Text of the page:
The university was planned as a place of life and learning, in which new forms of research and teaching should be reflected in the architectural style. Dense construction, short paths, the absence of large auditoriums in exchange for a large number of seminar rooms, as well as the variety of work, traffic, and quiet areas, are all part of the architectural concept. In addition, there was the idea of creating lasting "Kunst am Bau" (structural art) accents, so that the building of a desolate concrete landscape could be avoided in an effective manner.[21]


These are the 3 faculties into which the university is divided:


The ranking results of various commonly referenced international rankings are shown below.

Ranking 2011 2012 2013 2014 2015 2016
THE 194 201-225 226-250 226-250 226-250 175
QS 297 279 273 310 319
ARWU 301-400 301-400 301-400 301-400 401-500

In the "Times Higher Education 150 Under 50 University Rankings", the University of Konstanz achieved 7th position globally in 2016.[22] This position makes Konstanz the best German university amongst those assessed, all of which are under 50 years old. This assessment was underscored by the 2014 edition of the global ranking "QS Top 50 under 50", which also concentrates on universities under the age of 50. In this case Konstanz came 21st in the global comparison.[23]

Notable Alumni[edit]

Points of interest[edit]

See also[edit]


  1. ^ a b c Universität Konstanz: Facts and Figures, WS 2014/15 (retrieved 21 January 2016).
  2. ^ a b c d Universität Konstanz: Statistik über die Studierenden der Universität Konstanz, Studienjahr 2014/15 (retrieved 21 January 2016).
  3. ^ "THE World University Rankings". Times Higher Education. 
  4. ^ "". 
  5. ^ "". 
  6. ^ "". 
  7. ^ "Deutsche Welle". 
  8. ^ "Exchange programmes". University of Konstanz International Office.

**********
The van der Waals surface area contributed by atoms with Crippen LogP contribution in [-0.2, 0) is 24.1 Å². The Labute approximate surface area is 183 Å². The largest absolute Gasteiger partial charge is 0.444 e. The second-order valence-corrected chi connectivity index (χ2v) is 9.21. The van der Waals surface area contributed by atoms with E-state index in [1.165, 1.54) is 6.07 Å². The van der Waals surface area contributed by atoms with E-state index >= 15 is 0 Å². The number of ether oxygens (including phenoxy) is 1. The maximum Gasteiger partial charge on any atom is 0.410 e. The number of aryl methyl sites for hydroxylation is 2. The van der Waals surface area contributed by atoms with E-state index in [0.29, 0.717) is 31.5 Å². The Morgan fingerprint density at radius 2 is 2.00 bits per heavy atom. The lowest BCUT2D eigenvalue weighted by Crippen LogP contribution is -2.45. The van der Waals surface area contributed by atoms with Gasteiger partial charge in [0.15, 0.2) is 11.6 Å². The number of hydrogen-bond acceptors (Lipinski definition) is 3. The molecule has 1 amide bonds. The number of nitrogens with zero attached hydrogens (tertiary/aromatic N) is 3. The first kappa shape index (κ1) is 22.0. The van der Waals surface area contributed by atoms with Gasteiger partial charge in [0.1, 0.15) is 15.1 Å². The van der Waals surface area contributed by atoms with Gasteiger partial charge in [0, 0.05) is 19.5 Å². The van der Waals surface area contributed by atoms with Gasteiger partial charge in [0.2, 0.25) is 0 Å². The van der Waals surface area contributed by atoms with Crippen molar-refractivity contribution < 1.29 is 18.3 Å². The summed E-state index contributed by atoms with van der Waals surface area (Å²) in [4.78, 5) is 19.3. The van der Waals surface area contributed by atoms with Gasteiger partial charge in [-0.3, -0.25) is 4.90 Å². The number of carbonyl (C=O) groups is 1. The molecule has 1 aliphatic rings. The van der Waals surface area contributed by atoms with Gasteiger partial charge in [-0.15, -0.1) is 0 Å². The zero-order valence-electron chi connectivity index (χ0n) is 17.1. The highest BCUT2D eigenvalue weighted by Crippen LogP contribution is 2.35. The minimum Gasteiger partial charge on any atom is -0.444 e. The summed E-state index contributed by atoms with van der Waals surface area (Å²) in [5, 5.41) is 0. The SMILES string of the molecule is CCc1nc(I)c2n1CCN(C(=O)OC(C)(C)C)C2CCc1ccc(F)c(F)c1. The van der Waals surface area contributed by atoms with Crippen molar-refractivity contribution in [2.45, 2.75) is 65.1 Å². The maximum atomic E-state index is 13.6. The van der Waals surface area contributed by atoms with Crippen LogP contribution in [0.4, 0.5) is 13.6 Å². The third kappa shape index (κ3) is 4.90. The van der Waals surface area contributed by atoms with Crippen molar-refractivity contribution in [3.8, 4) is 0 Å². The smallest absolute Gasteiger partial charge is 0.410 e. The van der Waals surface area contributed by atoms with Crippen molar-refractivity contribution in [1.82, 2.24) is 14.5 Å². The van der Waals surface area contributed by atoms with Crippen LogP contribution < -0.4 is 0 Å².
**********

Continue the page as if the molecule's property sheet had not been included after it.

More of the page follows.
9. ^ "CAAT Europe". Johns Hopkins Bloomberg School of Public Health. 
  10. ^ "Konstanz University website, exchange programs". 
  11. ^ "Network for Transatlantic Cooperation". University of Konstanz. 
  12. ^ "Konstanz University website, exchange programs". 
  13. ^ "Cooperations Switzerland". University of Konstanz. 
  14. ^ "Library of the year 2010". dbv (German Library Association). 
  15. ^ "The Institutional Strategy "Modell Konstanz – Towards a Culture of Creativity"". University of Konstanz. 24 May 2012. Retrieved 2 March 2013. 
  16. ^ "Graduate School Chemical Biology". University of Konstanz. Retrieved 2 March 2013. 
  17. ^ "Konstanz Center of Excellence Cultural Foundations of Integration". University of Konstanz. Retrieved 2 March 2013. 
  18. ^ "Germany Names New Top Universities". ScienceInsider. 15 June 2012. Retrieved 2 March 201.  Check date values in: |access-date= (help)
  19. ^ "Graduate School of Decision Sciences". University of Konstanz. 28 January 2013. Retrieved 2 March 2013. 
  20. ^ "Segeln & Wassersportgelände" (in German). University of Konstanz. 24 October 2012. Retrieved 2 February 2013. 
  21. ^ "The History of the University of Konstanz". University of Konstanz. 
  22. ^ "THE 150 Under 50 University Rankings". Times Higher Education. 
  23. ^ "QS Top 50 under 50". QS World University Rankings. 
  24. ^ "Zoran Djinjic (prime minister of Serbia)". Encyclopædia Britannica. Retrieved 2 March 2013. 
  25. ^ "Press Release No. 8 of 11 January 2007" (in German). 11 January 2007. Retrieved 24 February 2013. 
  26. ^ "UBS - CV Axel A. Weber". 22 January 2013. Retrieved 2 March 2013. 
  27. ^ accessdate=25 July 2015

External links[edit]

Coordinates: 47°41′24″N 9°11′17″E / 47.690°N 9.188°E / 47.690; 9.188